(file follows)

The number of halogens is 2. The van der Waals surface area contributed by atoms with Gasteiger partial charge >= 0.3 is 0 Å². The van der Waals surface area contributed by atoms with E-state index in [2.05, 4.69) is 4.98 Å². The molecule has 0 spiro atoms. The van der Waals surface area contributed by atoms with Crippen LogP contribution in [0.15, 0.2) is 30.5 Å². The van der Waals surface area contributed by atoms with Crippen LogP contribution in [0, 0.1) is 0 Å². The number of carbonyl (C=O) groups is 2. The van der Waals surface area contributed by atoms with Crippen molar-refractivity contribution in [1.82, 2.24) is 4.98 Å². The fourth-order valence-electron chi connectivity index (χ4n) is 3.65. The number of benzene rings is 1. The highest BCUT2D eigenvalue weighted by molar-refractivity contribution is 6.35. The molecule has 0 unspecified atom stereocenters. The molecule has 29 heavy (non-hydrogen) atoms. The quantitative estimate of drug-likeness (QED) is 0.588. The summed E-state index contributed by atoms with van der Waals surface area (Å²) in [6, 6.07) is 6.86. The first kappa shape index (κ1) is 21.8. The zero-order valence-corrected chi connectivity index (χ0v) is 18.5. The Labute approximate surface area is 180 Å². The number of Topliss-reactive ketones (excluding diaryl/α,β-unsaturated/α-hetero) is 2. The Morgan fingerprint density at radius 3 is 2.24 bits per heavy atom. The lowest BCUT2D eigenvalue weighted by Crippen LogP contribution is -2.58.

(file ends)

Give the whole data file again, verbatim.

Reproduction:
The number of halogens is 2. The van der Waals surface area contributed by atoms with Gasteiger partial charge >= 0.3 is 0 Å². The van der Waals surface area contributed by atoms with E-state index in [2.05, 4.69) is 4.98 Å². The molecule has 0 spiro atoms. The van der Waals surface area contributed by atoms with Crippen LogP contribution in [0.15, 0.2) is 30.5 Å². The van der Waals surface area contributed by atoms with Crippen LogP contribution in [0, 0.1) is 0 Å². The number of carbonyl (C=O) groups is 2. The van der Waals surface area contributed by atoms with Crippen molar-refractivity contribution in [1.82, 2.24) is 4.98 Å². The fourth-order valence-electron chi connectivity index (χ4n) is 3.65. The number of benzene rings is 1. The highest BCUT2D eigenvalue weighted by molar-refractivity contribution is 6.35. The molecule has 0 unspecified atom stereocenters. The molecule has 29 heavy (non-hydrogen) atoms. The quantitative estimate of drug-likeness (QED) is 0.588. The summed E-state index contributed by atoms with van der Waals surface area (Å²) in [6, 6.07) is 6.86. The first kappa shape index (κ1) is 21.8. The zero-order valence-corrected chi connectivity index (χ0v) is 18.5. The Labute approximate surface area is 180 Å². The number of Topliss-reactive ketones (excluding diaryl/α,β-unsaturated/α-hetero) is 2. The Morgan fingerprint density at radius 3 is 2.24 bits per heavy atom. The lowest BCUT2D eigenvalue weighted by Crippen LogP contribution is -2.58.